REMARKS BY SECRETARY-GENERAL AT JOINT PRESS COFERENCE FOLLOWING THE QUARTET MEETING
Q: Do you think that the Quartet can play a role in alleviating the sufferings of Palestinians in Gaza? Thank you.
SG: Thank you very much. As the Secretary-General, I have broad responsibility and a mandate to provide humanitarian assistance to all the people around the world who are in need of such assistance. Particularly, I am deeply distressed about the plight of the civilian population in Gaza. Through the work of several United Nations agencies, including UNRWA [the UN Relief and Works Agency for Palestine Refugees in the Near East], the World Food Programme and the World Health Organization, the United Nations is standing by the people of Gaza and helping them in these difficult times. The Quartet has also made clear its support for a more constructive strategy for Gaza. I have been discussing this matter with Israeli government leaders - Prime Minister [Ehud] Olmert and Foreign Minister [Tzipi] Livni - on many occasions and today I am also going to discuss this matter about the closure of crossings, roadblocks and also settlement issues and the demolition of houses. All these activities are not desirable for the ongoing peace process.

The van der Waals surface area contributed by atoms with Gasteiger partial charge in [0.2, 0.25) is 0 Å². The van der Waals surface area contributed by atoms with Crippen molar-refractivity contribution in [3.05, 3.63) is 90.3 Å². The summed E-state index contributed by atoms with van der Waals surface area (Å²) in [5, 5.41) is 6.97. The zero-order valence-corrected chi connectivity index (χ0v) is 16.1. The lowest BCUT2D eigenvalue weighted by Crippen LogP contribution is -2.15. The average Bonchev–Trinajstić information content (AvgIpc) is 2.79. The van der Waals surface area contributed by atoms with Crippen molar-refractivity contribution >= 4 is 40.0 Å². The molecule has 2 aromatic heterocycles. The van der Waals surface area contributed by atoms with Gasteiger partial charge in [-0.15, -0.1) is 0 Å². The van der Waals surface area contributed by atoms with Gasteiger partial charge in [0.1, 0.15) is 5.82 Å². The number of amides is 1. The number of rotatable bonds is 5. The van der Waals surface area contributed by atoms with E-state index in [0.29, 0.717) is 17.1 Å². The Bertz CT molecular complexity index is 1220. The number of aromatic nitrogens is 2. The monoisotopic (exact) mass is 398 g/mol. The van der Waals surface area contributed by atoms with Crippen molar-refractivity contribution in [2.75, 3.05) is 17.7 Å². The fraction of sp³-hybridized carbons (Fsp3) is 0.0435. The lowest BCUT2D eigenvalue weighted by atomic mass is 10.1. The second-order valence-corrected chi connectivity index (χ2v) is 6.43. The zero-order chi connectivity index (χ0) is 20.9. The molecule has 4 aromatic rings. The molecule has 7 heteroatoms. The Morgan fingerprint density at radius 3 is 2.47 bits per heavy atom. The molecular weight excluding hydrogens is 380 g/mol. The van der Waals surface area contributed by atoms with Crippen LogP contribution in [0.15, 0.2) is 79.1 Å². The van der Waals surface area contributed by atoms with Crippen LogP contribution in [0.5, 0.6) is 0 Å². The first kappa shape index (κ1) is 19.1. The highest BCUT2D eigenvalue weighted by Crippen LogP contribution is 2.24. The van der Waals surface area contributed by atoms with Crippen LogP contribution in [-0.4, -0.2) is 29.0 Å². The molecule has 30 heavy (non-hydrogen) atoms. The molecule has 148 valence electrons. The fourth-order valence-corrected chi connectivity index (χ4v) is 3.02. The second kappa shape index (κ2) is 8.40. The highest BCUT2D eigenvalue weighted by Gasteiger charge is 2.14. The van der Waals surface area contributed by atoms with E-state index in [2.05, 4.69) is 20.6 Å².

The creation of an atmosphere conducive to the ongoing peace process would be extremely important. The calm brokered by Egypt needs to be respected. I am concerned about the recent violence and call for it to stop immediately. The Palestinian factions must also work together for their national unity and reconciliation, and they must be able to overcome their division. I urge them to work constructively with the parties concerned and the international community, and in this regard I stand ready not only to participate and facilitate the political process but also most importantly to facilitate the ongoing humanitarian assistance to these people.
Q: This is addressed to Mr. Ban Ki-moon. You talked a lot about commitment; however, we understand that the Arab side and the Palestinian side have urged a lot about a mechanism to make this possible and the Annapolis process and also the roadmap. How can you do that without a clear mechanism that is supported by the UN, the international community, to see that actually what has been approved by the parties can be implemented? For example the Palestinians talked seriously about the settlement activity, about the current invasions. You never talked about a mechanism to implement this; is there a mechanism?
SG: I think the most important mechanism is the Quartet, composed of all principals together with Quartet representative Tony Blair. We have been meeting on a regular basis, and we have all other European-sponsored mechanisms, and we have General [Jim] Jones and [Lieutenant General William] Fraser, who have been maintaining these mechanisms to follow and monitor. And through this ongoing progress of the Quartet, as well as by making some meetings with the parties more institutionalized in the future, I think you can be sure of this continuing monitoring and support for bilateral negotiations of the two parties. Thank you.